dimensions and all streams were muddy. Ipomoea leptophylla was just begining to bloom, and Phalaris arundinacea, Asclepias speciosa and A. incarnata were in full bloom in wet meadows and valleys. Batrachium divaneaten was still in blossom in many places. Arrived Ocella at 5 p.m.




From Crawford northward from Pine Ridge one soon comes to the [Buce?] Clay formation with its characteristic erosion figures and Bad Lands. There extends alon g the north face of Pine Ridge for many miles from the Wyoming line in Nebraska. They extend from the base of the Ridge for an average of 6-10 mi. northward. In some places they are very rough, deep and
barer. While in others they are little more than patches of outcropping clay which
here and there some rock in mixture.

In some places the whole region is no more than a mile across from south to north
while in others it is several miles. Here and there great knobs or points of clay
stand out as isolated points over the generally rolling landscape. Some such points
are 100 — 150 ft. in height and absolutely bare of vegetation. there are two quite
distinct clays here: one a light green which is least common, and the other a red
or flesh colored clay which is much the more common type. The green clay is in some
places beneath the red clay. The two contain much rock, quartz and fossils.




July 6

Bad Lands Plants 1912

  • 1. Sideranthus grindelioides
  • 2. Pachylophis caespitosus
  • 3. Arenaria hookeri
  • 4. Leucelene ericoides
  • 5. Artemisia cana
  • 6. Allium reticulatum
  • 7. Kuhnistera purpurea
  • 8. Kuhnsitera candida
  • 9. Paronychia jamesii
  • 10. Agropyron dasystachum
  • 11. Opuntia polyacantha
  • 12. Cymopterus montanus
  • 13. Sitanion elymoides
  • 14. Eriogonum multiceps
  • 15. Malvastrum coecineum
  • 16. Prosalea floribunda
  • 17. Linum rigidum
  • 18. Calochortus gunnisonii
  • 19. Koeleria cristata
  • 20. Artemisia tridentata
  • 21. Eriocoma cuspidata
  • 22. Bulbilis dactyloides
  • 23. Bouteloua oligostachya
  • 24. Atheropogon curtipendula
  • 25. Carex filiformis
  • 26. Helianthus petiolaris
  • 27. Stipa viridula
  • 28. Stipa Comata
  • 29. Oreocarya suffruticosa
  • 30. Mentzelia decapetala
  • 32. Artemisia frigida
  • 33. Chenopodium album




  • 34. Sarcobatus vermiculatus
  • 35. Agropyron repens
  • 36. Lesquerella spatulata
  • 37. Yucca glauca
  • 38. Artemisia filifolia
  • 39. Phacelia leucophylla
  • 40. Erigeron pumilus
  • 41. Chrysothamnus graveolens
  • 42. Gutierrezia sarothrae
  • 43. Atriplex hastata
  • 45. Dondia depressa
  • 46. Opuntia humifusa
  • 47. Cactus viviparus
  • 48. Homalobus montanus
  • 49. Atriplex canescens
  • 50. Rhus trilobata
  • 51. Lepargyrea argentea
  • 52. Polygala alba
  • 53. Juniperus scopulorum
  • 54. Betula occidentalis





The Bad Lands are cut thru a grass sod composed of Bouteloua oligostachya, Bulbilis, Stipa comata, Stipa viridula, Agropyron repens, A. dasystachyum, and Sitanion elymoides. This has been cut and gullied in every direction leaving many isolated pastures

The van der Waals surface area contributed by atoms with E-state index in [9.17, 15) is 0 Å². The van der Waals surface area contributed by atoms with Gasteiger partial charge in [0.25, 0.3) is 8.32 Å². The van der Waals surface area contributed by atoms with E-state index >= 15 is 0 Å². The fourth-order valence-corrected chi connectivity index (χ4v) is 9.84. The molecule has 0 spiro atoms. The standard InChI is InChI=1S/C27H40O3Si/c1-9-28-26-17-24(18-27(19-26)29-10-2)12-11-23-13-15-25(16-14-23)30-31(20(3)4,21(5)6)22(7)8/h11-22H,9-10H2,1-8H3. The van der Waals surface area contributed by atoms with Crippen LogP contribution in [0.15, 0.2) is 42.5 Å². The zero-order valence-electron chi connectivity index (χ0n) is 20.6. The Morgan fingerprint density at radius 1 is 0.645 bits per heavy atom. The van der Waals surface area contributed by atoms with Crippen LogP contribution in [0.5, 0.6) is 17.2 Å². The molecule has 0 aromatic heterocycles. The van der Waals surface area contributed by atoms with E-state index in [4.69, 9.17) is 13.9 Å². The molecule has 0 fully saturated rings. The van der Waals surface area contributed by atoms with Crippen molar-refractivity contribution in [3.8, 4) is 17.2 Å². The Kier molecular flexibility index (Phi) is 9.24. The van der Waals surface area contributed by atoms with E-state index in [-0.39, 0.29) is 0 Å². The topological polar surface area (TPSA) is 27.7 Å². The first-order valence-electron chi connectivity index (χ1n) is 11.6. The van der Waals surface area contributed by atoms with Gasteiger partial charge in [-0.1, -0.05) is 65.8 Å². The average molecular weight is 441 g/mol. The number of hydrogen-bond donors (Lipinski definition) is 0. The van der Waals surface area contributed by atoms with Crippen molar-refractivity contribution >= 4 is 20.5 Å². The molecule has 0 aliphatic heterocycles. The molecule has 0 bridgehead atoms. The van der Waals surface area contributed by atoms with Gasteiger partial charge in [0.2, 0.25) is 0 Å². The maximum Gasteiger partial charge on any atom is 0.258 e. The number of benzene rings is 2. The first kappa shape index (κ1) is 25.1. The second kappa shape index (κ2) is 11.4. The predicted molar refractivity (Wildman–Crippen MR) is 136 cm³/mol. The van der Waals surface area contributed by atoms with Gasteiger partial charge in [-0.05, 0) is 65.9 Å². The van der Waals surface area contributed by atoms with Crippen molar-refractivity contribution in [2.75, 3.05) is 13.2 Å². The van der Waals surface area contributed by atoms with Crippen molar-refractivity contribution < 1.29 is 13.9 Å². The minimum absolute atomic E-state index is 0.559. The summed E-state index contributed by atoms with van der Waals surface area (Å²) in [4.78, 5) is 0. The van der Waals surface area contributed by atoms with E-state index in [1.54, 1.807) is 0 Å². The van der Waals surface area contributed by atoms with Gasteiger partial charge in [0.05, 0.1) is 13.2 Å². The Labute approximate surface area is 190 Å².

of the short grass sod. Secondary species in the sod are Opuntia polyacantha, O. humifusa, Eriogonum multiceps, Allium reticulatum, Kuhnsitera candida,K. purpurea, Koeleria cristata, Psoralea floribunda, Calochortus gunnisonii, Linum rigidum. Carex filifolia random in many place the the principal grasses in abundance.

Such vegetation as this covers the rolling ground everywhere outside the bad lands
proper or in old established grassland within them. A close sod is usually present
over such areas. Agropyron pseudorepens and Stipa comata are the most abundant grasses and there share with Bouteloua and Carex filformis in producing said sod.

It is through such a sod as this underlain by Bank Clay that the Bad Lands have been cut. The Bad Lands are merely excessive gullies eroded from Bank clay. In each area one finds a completely
developed drainage system of small scale. The sides of the ridges or gullies are


usually absolutely barren and is steep as to make very precarious footing. The clay
is very hard and takes into small surface scales about 1-3 cm.​ across. There being somewhat like shale break off under ones weight and introduced
considerable danger in climbing about over such places. Here and there one sees a
bit of fossil or areas in which there is considerable hard rock. Sometimes this hard
rock is left while the clay is taken away from beneath it thus producing a so—called
“mushroom” effect. In one place south of Ocella about 3 mi.​ very large rocks have fallen into the gullies and there are now balanced in all sorts
of positions.

The most of such slopes are devoid of plant life. But sooner or later vegetation begins
to creep up from below and to fall in over the rim so that one frequently finds some
of the characteristic species of the surrounding sod land becoming established with
the Bad Lands area.